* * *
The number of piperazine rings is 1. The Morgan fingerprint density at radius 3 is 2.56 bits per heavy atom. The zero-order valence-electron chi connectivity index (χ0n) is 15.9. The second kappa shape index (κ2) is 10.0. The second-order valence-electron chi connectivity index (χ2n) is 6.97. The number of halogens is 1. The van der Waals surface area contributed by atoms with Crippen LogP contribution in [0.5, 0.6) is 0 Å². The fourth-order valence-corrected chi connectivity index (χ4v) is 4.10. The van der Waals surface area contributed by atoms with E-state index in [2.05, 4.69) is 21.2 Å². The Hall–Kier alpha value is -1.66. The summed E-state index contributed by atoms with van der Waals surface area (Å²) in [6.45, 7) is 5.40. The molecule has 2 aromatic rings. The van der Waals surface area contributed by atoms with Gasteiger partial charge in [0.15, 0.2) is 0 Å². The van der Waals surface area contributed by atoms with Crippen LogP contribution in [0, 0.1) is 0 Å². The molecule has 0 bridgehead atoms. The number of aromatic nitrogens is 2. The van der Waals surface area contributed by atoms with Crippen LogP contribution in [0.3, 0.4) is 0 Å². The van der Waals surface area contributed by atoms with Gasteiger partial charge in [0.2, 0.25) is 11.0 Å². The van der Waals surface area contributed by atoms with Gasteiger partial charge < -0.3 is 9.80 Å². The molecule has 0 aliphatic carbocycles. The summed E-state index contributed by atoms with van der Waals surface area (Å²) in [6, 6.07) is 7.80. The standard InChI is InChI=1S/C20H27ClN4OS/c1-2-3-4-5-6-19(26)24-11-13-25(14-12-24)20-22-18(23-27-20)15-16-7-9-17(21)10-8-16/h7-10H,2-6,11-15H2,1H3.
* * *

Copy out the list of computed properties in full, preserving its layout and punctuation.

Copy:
The number of piperazine rings is 1. The Morgan fingerprint density at radius 3 is 2.56 bits per heavy atom. The zero-order valence-electron chi connectivity index (χ0n) is 15.9. The second kappa shape index (κ2) is 10.0. The second-order valence-electron chi connectivity index (χ2n) is 6.97. The number of halogens is 1. The van der Waals surface area contributed by atoms with Crippen LogP contribution in [0.5, 0.6) is 0 Å². The fourth-order valence-corrected chi connectivity index (χ4v) is 4.10. The van der Waals surface area contributed by atoms with E-state index in [2.05, 4.69) is 21.2 Å². The Hall–Kier alpha value is -1.66. The summed E-state index contributed by atoms with van der Waals surface area (Å²) in [6.45, 7) is 5.40. The molecule has 2 aromatic rings. The van der Waals surface area contributed by atoms with Gasteiger partial charge in [0.15, 0.2) is 0 Å². The van der Waals surface area contributed by atoms with Crippen LogP contribution in [0, 0.1) is 0 Å². The molecule has 0 bridgehead atoms. The number of aromatic nitrogens is 2. The van der Waals surface area contributed by atoms with Crippen LogP contribution in [0.3, 0.4) is 0 Å². The van der Waals surface area contributed by atoms with Gasteiger partial charge in [0.2, 0.25) is 11.0 Å². The van der Waals surface area contributed by atoms with Gasteiger partial charge < -0.3 is 9.80 Å². The molecule has 0 aliphatic carbocycles. The summed E-state index contributed by atoms with van der Waals surface area (Å²) in [6, 6.07) is 7.80. The standard InChI is InChI=1S/C20H27ClN4OS/c1-2-3-4-5-6-19(26)24-11-13-25(14-12-24)20-22-18(23-27-20)15-16-7-9-17(21)10-8-16/h7-10H,2-6,11-15H2,1H3.